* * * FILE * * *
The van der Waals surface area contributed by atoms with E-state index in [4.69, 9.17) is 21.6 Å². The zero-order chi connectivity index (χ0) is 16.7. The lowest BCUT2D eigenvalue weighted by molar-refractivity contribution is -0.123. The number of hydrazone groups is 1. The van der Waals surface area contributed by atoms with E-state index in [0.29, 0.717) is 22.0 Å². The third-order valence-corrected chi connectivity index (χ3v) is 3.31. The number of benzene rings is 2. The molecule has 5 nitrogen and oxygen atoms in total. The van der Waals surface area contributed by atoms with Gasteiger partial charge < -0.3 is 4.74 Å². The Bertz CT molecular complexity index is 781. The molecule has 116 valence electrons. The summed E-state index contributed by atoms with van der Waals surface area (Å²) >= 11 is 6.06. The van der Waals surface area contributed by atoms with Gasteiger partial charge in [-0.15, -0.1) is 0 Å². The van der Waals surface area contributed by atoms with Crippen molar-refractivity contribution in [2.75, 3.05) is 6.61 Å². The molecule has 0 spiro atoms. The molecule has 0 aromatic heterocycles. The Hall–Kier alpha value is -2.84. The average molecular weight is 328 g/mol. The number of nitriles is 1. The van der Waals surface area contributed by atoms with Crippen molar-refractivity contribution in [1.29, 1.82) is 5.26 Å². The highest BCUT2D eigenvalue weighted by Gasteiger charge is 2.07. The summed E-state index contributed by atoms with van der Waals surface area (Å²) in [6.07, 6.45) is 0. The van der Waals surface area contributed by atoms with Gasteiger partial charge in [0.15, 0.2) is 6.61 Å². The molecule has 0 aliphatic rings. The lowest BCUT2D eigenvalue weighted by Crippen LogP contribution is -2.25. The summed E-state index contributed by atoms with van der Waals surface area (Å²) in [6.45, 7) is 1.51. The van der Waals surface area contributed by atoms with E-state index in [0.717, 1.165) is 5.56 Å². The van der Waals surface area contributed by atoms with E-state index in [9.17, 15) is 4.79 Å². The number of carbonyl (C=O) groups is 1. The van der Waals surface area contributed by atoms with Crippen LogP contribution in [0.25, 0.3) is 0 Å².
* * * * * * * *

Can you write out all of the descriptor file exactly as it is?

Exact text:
The van der Waals surface area contributed by atoms with E-state index in [4.69, 9.17) is 21.6 Å². The zero-order chi connectivity index (χ0) is 16.7. The lowest BCUT2D eigenvalue weighted by molar-refractivity contribution is -0.123. The number of hydrazone groups is 1. The van der Waals surface area contributed by atoms with E-state index in [0.29, 0.717) is 22.0 Å². The third-order valence-corrected chi connectivity index (χ3v) is 3.31. The number of benzene rings is 2. The molecule has 5 nitrogen and oxygen atoms in total. The van der Waals surface area contributed by atoms with Gasteiger partial charge < -0.3 is 4.74 Å². The Bertz CT molecular complexity index is 781. The molecule has 116 valence electrons. The summed E-state index contributed by atoms with van der Waals surface area (Å²) >= 11 is 6.06. The van der Waals surface area contributed by atoms with Gasteiger partial charge in [-0.15, -0.1) is 0 Å². The van der Waals surface area contributed by atoms with Crippen molar-refractivity contribution in [2.75, 3.05) is 6.61 Å². The molecule has 0 spiro atoms. The molecule has 0 aromatic heterocycles. The Hall–Kier alpha value is -2.84. The average molecular weight is 328 g/mol. The number of nitriles is 1. The van der Waals surface area contributed by atoms with Crippen molar-refractivity contribution in [1.29, 1.82) is 5.26 Å². The highest BCUT2D eigenvalue weighted by Gasteiger charge is 2.07. The summed E-state index contributed by atoms with van der Waals surface area (Å²) in [6.07, 6.45) is 0. The van der Waals surface area contributed by atoms with Gasteiger partial charge in [0.15, 0.2) is 6.61 Å². The molecule has 0 aliphatic rings. The lowest BCUT2D eigenvalue weighted by Crippen LogP contribution is -2.25. The summed E-state index contributed by atoms with van der Waals surface area (Å²) in [6.45, 7) is 1.51. The van der Waals surface area contributed by atoms with E-state index in [0.717, 1.165) is 5.56 Å². The van der Waals surface area contributed by atoms with E-state index in [9.17, 15) is 4.79 Å². The number of carbonyl (C=O) groups is 1. The van der Waals surface area contributed by atoms with Crippen LogP contribution in [0.25, 0.3) is 0 Å².